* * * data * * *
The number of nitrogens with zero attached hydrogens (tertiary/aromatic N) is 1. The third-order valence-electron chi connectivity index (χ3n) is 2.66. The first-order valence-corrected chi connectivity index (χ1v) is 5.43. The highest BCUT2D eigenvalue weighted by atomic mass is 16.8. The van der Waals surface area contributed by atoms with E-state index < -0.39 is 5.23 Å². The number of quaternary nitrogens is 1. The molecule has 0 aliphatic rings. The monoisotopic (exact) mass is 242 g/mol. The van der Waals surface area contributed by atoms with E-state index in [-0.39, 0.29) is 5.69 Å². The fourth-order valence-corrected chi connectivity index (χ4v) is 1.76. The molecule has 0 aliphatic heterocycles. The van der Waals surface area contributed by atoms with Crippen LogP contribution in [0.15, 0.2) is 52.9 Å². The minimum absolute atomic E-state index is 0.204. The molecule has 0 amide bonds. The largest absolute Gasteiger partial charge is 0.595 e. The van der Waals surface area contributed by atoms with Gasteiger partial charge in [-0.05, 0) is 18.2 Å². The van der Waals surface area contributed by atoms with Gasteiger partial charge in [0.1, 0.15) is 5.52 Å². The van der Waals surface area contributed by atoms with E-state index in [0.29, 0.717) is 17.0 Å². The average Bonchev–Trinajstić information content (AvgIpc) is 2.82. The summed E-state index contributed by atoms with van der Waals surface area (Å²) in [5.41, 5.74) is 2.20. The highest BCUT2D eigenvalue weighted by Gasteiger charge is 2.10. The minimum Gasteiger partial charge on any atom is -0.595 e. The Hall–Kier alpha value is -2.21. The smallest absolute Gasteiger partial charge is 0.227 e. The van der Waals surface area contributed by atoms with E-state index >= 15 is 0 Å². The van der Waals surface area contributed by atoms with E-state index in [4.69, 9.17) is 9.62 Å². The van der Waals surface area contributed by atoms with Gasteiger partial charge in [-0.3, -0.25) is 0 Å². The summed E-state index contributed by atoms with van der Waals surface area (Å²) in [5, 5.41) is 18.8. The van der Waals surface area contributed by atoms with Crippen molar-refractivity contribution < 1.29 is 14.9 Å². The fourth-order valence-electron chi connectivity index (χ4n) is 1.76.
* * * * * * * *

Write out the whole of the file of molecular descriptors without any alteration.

The number of nitrogens with zero attached hydrogens (tertiary/aromatic N) is 1. The third-order valence-electron chi connectivity index (χ3n) is 2.66. The first-order valence-corrected chi connectivity index (χ1v) is 5.43. The highest BCUT2D eigenvalue weighted by atomic mass is 16.8. The van der Waals surface area contributed by atoms with E-state index < -0.39 is 5.23 Å². The number of quaternary nitrogens is 1. The molecule has 0 aliphatic rings. The monoisotopic (exact) mass is 242 g/mol. The van der Waals surface area contributed by atoms with E-state index in [-0.39, 0.29) is 5.69 Å². The fourth-order valence-corrected chi connectivity index (χ4v) is 1.76. The molecule has 0 aliphatic heterocycles. The van der Waals surface area contributed by atoms with Crippen LogP contribution in [0.15, 0.2) is 52.9 Å². The minimum absolute atomic E-state index is 0.204. The molecule has 0 amide bonds. The largest absolute Gasteiger partial charge is 0.595 e. The van der Waals surface area contributed by atoms with Gasteiger partial charge in [-0.05, 0) is 18.2 Å². The van der Waals surface area contributed by atoms with Gasteiger partial charge in [0.1, 0.15) is 5.52 Å². The van der Waals surface area contributed by atoms with E-state index in [0.29, 0.717) is 17.0 Å². The average Bonchev–Trinajstić information content (AvgIpc) is 2.82. The summed E-state index contributed by atoms with van der Waals surface area (Å²) in [5.41, 5.74) is 2.20. The highest BCUT2D eigenvalue weighted by Gasteiger charge is 2.10. The minimum Gasteiger partial charge on any atom is -0.595 e. The Hall–Kier alpha value is -2.21. The smallest absolute Gasteiger partial charge is 0.227 e. The van der Waals surface area contributed by atoms with E-state index >= 15 is 0 Å². The van der Waals surface area contributed by atoms with E-state index in [4.69, 9.17) is 9.62 Å². The van der Waals surface area contributed by atoms with Gasteiger partial charge in [-0.3, -0.25) is 0 Å². The summed E-state index contributed by atoms with van der Waals surface area (Å²) in [5, 5.41) is 18.8. The van der Waals surface area contributed by atoms with Crippen molar-refractivity contribution < 1.29 is 14.9 Å². The fourth-order valence-electron chi connectivity index (χ4n) is 1.76.